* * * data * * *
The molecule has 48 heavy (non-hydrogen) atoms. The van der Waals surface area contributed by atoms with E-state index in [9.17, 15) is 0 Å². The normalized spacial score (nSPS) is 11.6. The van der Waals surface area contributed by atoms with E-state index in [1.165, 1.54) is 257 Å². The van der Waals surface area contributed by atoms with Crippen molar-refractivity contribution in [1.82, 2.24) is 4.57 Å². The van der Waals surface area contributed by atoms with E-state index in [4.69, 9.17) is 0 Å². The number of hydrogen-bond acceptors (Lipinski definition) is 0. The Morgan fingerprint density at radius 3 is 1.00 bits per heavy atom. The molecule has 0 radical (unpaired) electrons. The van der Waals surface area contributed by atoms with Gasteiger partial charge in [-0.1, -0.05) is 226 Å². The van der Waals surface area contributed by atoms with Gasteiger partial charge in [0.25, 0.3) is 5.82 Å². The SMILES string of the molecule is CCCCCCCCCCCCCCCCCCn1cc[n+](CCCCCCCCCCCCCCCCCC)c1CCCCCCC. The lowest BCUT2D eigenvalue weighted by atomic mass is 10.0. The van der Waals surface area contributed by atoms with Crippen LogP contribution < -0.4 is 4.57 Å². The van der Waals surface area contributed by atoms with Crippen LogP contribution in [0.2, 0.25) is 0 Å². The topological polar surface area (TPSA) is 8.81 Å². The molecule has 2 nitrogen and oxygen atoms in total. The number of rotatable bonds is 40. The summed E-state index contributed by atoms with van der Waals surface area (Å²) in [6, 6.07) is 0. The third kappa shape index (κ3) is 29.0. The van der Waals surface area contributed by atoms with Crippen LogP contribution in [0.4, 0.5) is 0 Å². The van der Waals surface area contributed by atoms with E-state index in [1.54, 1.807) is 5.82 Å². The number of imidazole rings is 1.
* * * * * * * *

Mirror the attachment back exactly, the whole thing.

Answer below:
The molecule has 48 heavy (non-hydrogen) atoms. The van der Waals surface area contributed by atoms with E-state index in [9.17, 15) is 0 Å². The normalized spacial score (nSPS) is 11.6. The van der Waals surface area contributed by atoms with E-state index in [1.165, 1.54) is 257 Å². The van der Waals surface area contributed by atoms with Crippen molar-refractivity contribution in [1.82, 2.24) is 4.57 Å². The van der Waals surface area contributed by atoms with E-state index in [4.69, 9.17) is 0 Å². The number of hydrogen-bond acceptors (Lipinski definition) is 0. The Morgan fingerprint density at radius 3 is 1.00 bits per heavy atom. The molecule has 0 radical (unpaired) electrons. The van der Waals surface area contributed by atoms with Gasteiger partial charge in [-0.1, -0.05) is 226 Å². The van der Waals surface area contributed by atoms with Gasteiger partial charge in [0.25, 0.3) is 5.82 Å². The SMILES string of the molecule is CCCCCCCCCCCCCCCCCCn1cc[n+](CCCCCCCCCCCCCCCCCC)c1CCCCCCC. The lowest BCUT2D eigenvalue weighted by atomic mass is 10.0. The van der Waals surface area contributed by atoms with Crippen LogP contribution < -0.4 is 4.57 Å². The van der Waals surface area contributed by atoms with Crippen LogP contribution in [0.2, 0.25) is 0 Å². The topological polar surface area (TPSA) is 8.81 Å². The molecule has 2 nitrogen and oxygen atoms in total. The number of rotatable bonds is 40. The summed E-state index contributed by atoms with van der Waals surface area (Å²) in [6, 6.07) is 0. The third kappa shape index (κ3) is 29.0. The van der Waals surface area contributed by atoms with Crippen LogP contribution in [0.4, 0.5) is 0 Å². The van der Waals surface area contributed by atoms with E-state index in [1.54, 1.807) is 5.82 Å². The number of imidazole rings is 1.